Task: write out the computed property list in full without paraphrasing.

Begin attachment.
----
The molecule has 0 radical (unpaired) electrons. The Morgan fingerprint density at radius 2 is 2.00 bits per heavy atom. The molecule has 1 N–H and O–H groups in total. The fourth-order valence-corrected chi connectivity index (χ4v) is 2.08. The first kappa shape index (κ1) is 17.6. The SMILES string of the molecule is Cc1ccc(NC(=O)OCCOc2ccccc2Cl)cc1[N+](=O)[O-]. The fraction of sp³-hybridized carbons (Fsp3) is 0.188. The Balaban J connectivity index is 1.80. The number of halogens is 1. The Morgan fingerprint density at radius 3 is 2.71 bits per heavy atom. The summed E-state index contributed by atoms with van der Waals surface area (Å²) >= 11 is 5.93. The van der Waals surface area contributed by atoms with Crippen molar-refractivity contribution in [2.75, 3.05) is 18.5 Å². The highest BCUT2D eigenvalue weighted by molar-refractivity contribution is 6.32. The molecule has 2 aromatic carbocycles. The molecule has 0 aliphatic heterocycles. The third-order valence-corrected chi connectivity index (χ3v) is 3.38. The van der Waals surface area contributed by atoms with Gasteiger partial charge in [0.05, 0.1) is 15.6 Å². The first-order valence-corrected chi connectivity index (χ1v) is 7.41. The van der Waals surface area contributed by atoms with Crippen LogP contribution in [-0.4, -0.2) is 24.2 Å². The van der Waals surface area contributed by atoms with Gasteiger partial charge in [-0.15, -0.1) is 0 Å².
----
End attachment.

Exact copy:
The molecule has 0 radical (unpaired) electrons. The Morgan fingerprint density at radius 2 is 2.00 bits per heavy atom. The molecule has 1 N–H and O–H groups in total. The fourth-order valence-corrected chi connectivity index (χ4v) is 2.08. The first kappa shape index (κ1) is 17.6. The SMILES string of the molecule is Cc1ccc(NC(=O)OCCOc2ccccc2Cl)cc1[N+](=O)[O-]. The fraction of sp³-hybridized carbons (Fsp3) is 0.188. The Balaban J connectivity index is 1.80. The number of halogens is 1. The Morgan fingerprint density at radius 3 is 2.71 bits per heavy atom. The summed E-state index contributed by atoms with van der Waals surface area (Å²) >= 11 is 5.93. The van der Waals surface area contributed by atoms with Crippen molar-refractivity contribution in [2.75, 3.05) is 18.5 Å². The highest BCUT2D eigenvalue weighted by molar-refractivity contribution is 6.32. The molecule has 2 aromatic carbocycles. The molecule has 0 aliphatic heterocycles. The third-order valence-corrected chi connectivity index (χ3v) is 3.38. The van der Waals surface area contributed by atoms with Gasteiger partial charge in [0.05, 0.1) is 15.6 Å². The first-order valence-corrected chi connectivity index (χ1v) is 7.41. The van der Waals surface area contributed by atoms with Crippen LogP contribution in [-0.4, -0.2) is 24.2 Å². The van der Waals surface area contributed by atoms with Gasteiger partial charge in [-0.15, -0.1) is 0 Å².